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Minister of Families, Children and Social Development Ahmed Hussen at a news conference in Ottawa on Oct. 27, 2020.Sean Kilpatrick/The Canadian Press

The federal minister in charge of affordable housing says projects left waiting cap-in-hand when the program they applied to ran out of money will be at the front of the queue during the second round of funding.

The $1 billion the Liberals set aside in the fall for the rapid-housing program went faster than the timelines to get units built. The combined value of all applications the government received amounted to about $4 billion, with hundreds left unfunded.

Under the program, cities and housing providers were given funding to build or buy units that could be quickly turned into affordable housing within 12 months.

Social Development Minister Ahmed Hussen said applications for viable projects that were in line when the funding taps ran dry will be prioritized for federal dollars under the revamped program.

There is $1.5 billion on the table this time around, with cities again receiving $500 million, but $1 billion for the oversubscribed project stream.

Hussen also said the government will see how the second round of funding goes before deciding whether to renew the rapid-housing program, or make it a permanent part of the national housing strategy.

“I am very optimistic that it will do amazing, the results will be incredible, and how we proceed with the future of the rapid-housing initiative will obviously also be linked to that examination,” Hussen said in an interview Friday.

“I love the program and hopefully we can find ways to continue to support it.”

The Liberals rolled out the program last fall to help municipalities house people as temporary shelter measures for the COVID-19 pandemic were set to expire. Some cities have been renting hotel rooms to accommodate people while shelter capacity is reduced to allow for physical spacing, but they were badly stretched financially.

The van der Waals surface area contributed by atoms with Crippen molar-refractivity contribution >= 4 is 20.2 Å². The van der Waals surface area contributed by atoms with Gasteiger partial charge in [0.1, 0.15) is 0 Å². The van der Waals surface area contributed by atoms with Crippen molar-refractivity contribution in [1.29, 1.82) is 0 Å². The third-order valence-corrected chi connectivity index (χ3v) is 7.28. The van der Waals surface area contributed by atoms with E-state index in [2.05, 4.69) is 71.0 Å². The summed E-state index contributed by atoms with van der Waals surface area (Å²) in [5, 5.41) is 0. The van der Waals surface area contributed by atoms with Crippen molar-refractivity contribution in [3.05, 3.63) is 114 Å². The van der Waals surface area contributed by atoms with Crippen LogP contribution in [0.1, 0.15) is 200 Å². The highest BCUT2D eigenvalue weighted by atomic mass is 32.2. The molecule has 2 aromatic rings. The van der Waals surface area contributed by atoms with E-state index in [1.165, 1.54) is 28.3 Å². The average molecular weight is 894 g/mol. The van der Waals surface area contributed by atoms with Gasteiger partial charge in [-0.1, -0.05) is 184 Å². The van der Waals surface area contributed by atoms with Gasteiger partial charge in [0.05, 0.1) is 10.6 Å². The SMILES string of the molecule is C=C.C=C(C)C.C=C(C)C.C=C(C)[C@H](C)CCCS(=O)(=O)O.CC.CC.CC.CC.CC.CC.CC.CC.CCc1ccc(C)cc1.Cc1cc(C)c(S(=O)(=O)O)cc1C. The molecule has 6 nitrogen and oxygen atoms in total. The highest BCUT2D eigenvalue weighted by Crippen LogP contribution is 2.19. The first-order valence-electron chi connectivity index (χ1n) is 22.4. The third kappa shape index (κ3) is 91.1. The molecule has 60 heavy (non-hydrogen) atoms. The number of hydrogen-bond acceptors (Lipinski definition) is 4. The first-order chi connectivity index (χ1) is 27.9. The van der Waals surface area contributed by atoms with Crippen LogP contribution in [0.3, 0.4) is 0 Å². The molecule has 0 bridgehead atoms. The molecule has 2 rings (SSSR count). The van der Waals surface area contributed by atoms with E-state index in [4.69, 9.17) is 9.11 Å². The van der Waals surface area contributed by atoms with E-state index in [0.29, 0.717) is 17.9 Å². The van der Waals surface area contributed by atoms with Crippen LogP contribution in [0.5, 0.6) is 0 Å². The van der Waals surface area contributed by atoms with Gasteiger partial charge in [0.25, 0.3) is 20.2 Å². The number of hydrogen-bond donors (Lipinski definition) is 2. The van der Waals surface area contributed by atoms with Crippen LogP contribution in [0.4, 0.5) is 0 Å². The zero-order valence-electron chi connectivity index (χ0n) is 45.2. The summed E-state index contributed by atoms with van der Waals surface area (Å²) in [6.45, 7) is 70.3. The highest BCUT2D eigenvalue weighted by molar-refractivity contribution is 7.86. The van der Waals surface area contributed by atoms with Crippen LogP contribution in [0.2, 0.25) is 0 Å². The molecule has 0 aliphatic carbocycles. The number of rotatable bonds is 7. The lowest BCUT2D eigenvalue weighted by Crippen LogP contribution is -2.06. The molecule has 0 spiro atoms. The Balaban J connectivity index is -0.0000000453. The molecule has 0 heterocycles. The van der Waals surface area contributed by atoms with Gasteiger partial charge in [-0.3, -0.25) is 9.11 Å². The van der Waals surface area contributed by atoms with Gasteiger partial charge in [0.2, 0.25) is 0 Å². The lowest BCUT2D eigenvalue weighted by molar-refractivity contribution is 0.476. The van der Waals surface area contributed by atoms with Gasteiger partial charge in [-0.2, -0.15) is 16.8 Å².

In the first round, 15 cities split the $500 million based on their size and level of need. For this round, the same funding envelope and formula will apply to 30 municipalities, stretching dollars further.

Other tweaks to the program have been made to allow applicants to get funding for different kinds of construction projects, so long as they can be completed within 12 months, give cities 60 days rather than 30 to submit their project lists, and relax delivery timelines for projects in the North.

“There’s no other program like this that exists in the national housing strategy where housing can be built so fast,” Hussen said. “There was a lot of learning and feedback that we got after the first round.”

In rolling out the program this week, the Liberals said projects that provide housing to Indigenous people will also receive priority, after about 40 per cent of the 4,700 units created in the first round targeted in Indigenous households.

The Liberals have been pressed to help providers that house urban Indigenous people by boosting funding and creating a promised strategy to meet their particular needs, and left many providers upset when a strategy was left out of this year’s budget.

A House of Commons committee in May recommended the federal government provide adequate, long-term funding for an Indigenous-led strategy to provide more culturally appropriate housing and support services for Indigenous people living in cities. The report noted that affordability in general is a key issue for Indigenous people in cities as they can often struggle to find affordable housing in urban centres.

Hussen suggested the rapid-housing program, coupled with the committee report, were core elements of the construction of a dedicated strategy to address the funding and service gaps that exist for Indigenous housing in urban centres.

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